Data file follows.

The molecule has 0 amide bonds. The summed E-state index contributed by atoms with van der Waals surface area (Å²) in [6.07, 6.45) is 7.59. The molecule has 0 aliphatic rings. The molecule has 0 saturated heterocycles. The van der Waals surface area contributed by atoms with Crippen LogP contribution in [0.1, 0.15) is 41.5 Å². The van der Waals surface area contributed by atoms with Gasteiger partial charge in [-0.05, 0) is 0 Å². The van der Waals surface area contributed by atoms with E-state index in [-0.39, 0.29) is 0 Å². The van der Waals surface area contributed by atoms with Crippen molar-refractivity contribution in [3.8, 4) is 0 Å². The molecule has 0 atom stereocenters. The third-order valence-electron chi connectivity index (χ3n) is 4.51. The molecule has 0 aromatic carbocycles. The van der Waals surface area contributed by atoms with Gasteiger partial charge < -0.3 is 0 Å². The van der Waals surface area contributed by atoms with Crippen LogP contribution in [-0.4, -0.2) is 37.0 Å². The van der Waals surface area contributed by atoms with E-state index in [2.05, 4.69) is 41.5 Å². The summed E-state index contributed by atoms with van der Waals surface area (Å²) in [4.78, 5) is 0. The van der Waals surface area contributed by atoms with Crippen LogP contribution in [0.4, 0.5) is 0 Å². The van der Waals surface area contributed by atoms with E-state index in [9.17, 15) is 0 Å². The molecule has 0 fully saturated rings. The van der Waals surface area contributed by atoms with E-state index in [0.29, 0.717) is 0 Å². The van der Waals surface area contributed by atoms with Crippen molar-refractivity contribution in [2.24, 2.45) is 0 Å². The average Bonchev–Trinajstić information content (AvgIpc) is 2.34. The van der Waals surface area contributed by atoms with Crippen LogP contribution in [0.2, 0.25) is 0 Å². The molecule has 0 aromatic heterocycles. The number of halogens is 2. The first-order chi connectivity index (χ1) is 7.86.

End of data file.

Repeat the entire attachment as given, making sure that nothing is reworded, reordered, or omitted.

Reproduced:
The molecule has 0 amide bonds. The summed E-state index contributed by atoms with van der Waals surface area (Å²) in [6.07, 6.45) is 7.59. The molecule has 0 aliphatic rings. The molecule has 0 saturated heterocycles. The van der Waals surface area contributed by atoms with Crippen LogP contribution in [0.1, 0.15) is 41.5 Å². The van der Waals surface area contributed by atoms with Gasteiger partial charge in [-0.05, 0) is 0 Å². The van der Waals surface area contributed by atoms with E-state index in [-0.39, 0.29) is 0 Å². The van der Waals surface area contributed by atoms with Crippen molar-refractivity contribution in [3.8, 4) is 0 Å². The molecule has 0 atom stereocenters. The third-order valence-electron chi connectivity index (χ3n) is 4.51. The molecule has 0 aromatic carbocycles. The van der Waals surface area contributed by atoms with Gasteiger partial charge < -0.3 is 0 Å². The van der Waals surface area contributed by atoms with Crippen LogP contribution in [-0.4, -0.2) is 37.0 Å². The van der Waals surface area contributed by atoms with E-state index in [2.05, 4.69) is 41.5 Å². The summed E-state index contributed by atoms with van der Waals surface area (Å²) in [4.78, 5) is 0. The van der Waals surface area contributed by atoms with Crippen LogP contribution in [0.4, 0.5) is 0 Å². The van der Waals surface area contributed by atoms with E-state index in [9.17, 15) is 0 Å². The molecule has 0 fully saturated rings. The van der Waals surface area contributed by atoms with E-state index in [0.29, 0.717) is 0 Å². The van der Waals surface area contributed by atoms with Crippen molar-refractivity contribution in [2.24, 2.45) is 0 Å². The average Bonchev–Trinajstić information content (AvgIpc) is 2.34. The van der Waals surface area contributed by atoms with Crippen LogP contribution in [0.2, 0.25) is 0 Å². The molecule has 0 aromatic heterocycles. The number of halogens is 2. The first-order chi connectivity index (χ1) is 7.86.